The reason one uses that value in this case is that the big energy loss that comes through the movement of the continental plate or similar processes of natural earthquakes is not present here. Instead we can only use the amount of energy that actually takes part in the effects we observer. Hence only the energy radiated in form of seismic waves is relevant for this case.

## Alternative Method to determine Richter Magnitude

A more direct method to figuring out the result is the following.

__1. Mercalli Intensity to Magnitude at distance__

The first step is the figure out the (Richter) Magnitude the earthquake corresponds to at the distance from the epicenter (origin) it is felt at. To do that we look at Table 1 above and pick the appropiate Intensity. Then we use that intensity to pick the appropiate "Magnitude at distance" from the table below.

Magnitude at distance | Mercalli Intensity |
---|---|

1-2 | I |

2-3 | I-II |

3-4 | III-IV |

4-5 | IV-V |

5-6 | VI-VII |

6-7 | VII-VIII |

7-8 | IX-X |

8-9 | X-XI |

9+ | XII |

__2. Magnitude at distance to Magnitude at origin__

To do this knowing how far away from the origin we measured the Magnitude at distance is necessary. We call that distance r (unit should be km). To figure out how much the actual magnitude of the earthquake is we differentiate between 3 cases.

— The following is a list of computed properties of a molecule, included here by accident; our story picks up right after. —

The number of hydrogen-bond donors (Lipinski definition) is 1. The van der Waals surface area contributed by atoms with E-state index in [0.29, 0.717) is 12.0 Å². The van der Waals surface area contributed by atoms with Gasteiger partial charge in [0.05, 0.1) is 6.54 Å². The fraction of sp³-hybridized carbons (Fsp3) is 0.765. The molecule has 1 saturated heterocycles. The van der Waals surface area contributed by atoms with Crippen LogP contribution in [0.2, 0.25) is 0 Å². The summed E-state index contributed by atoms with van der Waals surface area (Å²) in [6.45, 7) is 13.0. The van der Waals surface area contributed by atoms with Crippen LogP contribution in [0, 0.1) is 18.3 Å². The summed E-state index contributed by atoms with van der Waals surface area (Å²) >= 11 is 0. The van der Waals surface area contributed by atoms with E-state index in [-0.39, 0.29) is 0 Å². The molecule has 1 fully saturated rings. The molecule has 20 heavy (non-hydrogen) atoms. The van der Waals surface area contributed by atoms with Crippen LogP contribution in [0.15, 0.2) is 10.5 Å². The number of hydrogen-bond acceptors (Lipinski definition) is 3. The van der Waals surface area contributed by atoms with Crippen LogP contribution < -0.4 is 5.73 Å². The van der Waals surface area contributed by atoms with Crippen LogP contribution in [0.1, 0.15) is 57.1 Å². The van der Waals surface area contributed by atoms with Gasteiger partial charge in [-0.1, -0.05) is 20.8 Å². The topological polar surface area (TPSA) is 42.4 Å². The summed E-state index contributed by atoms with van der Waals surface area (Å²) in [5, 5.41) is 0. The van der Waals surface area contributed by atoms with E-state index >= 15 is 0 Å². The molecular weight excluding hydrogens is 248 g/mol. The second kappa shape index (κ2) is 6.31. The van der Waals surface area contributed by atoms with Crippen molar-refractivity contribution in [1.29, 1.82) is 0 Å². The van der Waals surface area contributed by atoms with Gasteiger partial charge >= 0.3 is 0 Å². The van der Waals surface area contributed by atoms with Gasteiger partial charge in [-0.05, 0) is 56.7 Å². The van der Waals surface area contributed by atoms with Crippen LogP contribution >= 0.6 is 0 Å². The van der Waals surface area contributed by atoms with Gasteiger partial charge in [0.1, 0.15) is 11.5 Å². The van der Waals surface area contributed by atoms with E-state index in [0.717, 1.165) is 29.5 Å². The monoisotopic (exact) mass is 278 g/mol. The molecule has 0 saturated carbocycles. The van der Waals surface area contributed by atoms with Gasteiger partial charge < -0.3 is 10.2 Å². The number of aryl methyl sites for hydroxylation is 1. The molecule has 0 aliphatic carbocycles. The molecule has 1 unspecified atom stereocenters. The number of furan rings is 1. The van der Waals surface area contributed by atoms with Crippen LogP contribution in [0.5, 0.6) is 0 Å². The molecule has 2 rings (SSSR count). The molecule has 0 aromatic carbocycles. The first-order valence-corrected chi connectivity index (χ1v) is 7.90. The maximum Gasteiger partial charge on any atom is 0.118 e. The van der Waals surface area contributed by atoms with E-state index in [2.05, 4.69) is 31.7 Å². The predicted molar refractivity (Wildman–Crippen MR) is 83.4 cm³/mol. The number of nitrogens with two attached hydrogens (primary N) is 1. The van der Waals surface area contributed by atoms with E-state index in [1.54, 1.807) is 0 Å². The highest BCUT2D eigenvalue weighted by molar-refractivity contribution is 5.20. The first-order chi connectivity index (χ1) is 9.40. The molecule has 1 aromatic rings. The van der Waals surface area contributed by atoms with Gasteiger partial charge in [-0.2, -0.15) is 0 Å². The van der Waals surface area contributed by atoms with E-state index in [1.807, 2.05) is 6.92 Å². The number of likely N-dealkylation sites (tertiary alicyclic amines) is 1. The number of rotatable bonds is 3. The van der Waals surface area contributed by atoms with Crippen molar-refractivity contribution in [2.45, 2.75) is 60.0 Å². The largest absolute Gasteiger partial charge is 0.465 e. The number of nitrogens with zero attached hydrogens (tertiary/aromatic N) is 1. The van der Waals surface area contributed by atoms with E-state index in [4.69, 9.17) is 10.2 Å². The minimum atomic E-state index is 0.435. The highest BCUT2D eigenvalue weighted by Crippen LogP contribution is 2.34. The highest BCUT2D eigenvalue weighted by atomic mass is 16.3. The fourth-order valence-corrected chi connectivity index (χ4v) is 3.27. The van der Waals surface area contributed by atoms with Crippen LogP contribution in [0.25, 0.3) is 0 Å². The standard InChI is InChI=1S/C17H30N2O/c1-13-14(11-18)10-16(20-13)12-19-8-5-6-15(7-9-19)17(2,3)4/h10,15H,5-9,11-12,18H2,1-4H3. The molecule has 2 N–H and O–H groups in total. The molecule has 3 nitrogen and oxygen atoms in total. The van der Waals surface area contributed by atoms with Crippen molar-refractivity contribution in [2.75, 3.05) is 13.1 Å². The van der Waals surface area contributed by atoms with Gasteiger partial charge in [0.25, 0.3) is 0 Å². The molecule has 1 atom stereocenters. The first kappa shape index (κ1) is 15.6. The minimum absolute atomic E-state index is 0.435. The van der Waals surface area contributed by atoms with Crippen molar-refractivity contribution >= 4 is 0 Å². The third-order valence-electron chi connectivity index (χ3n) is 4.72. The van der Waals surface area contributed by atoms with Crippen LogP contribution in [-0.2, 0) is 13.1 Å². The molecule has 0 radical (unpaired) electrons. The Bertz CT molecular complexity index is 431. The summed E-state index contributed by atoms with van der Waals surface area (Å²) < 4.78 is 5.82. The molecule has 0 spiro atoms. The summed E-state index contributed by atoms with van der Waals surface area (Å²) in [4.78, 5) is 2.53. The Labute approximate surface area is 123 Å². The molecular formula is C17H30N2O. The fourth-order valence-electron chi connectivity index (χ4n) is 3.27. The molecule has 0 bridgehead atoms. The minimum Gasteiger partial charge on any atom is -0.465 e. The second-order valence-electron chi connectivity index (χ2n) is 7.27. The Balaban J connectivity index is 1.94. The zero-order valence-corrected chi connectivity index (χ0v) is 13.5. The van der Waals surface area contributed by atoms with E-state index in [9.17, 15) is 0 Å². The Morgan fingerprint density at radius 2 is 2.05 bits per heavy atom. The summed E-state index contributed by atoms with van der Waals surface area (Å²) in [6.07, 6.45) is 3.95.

**r < 60km:**In this case the formula is (Magnitude at distance) + 0.0238*r = Richter Magnitude of Earthquake**60 ≤ r < 700 km:**In this case the formula is (Magnitude at distance) + 1.1644 + 0.0048*r = Richter Magnitude of Earthquake**r ≥ 700 km:**In this case the formula is (Magnitude at distance) + 6.399 + 1.66*log_{10}((r/110)*((2*π)/360)) = Richter Magnitude of Earthquake

__3. Richter Magnitude to Energy__

To get the energy from the Richter Magnitude we differentiate between 3 cases on how the earthquake was created:

**Meteor Impact:**The formula is 10^{(Richter Magnitude + 5.87)/0.67}= Energy in Joules**Real Earthquake:**Just use this calculator. The Total Seismic Moment Energy is the result.**Others:**Used for any artificially created earthquakes or earthquakes that aren't the former two. The formula is 10^{1.5*(Richter Magnitude)+4.8}= Energy in Joules

## See also

- Earthquake Power Chart
- Other Calculation Instructions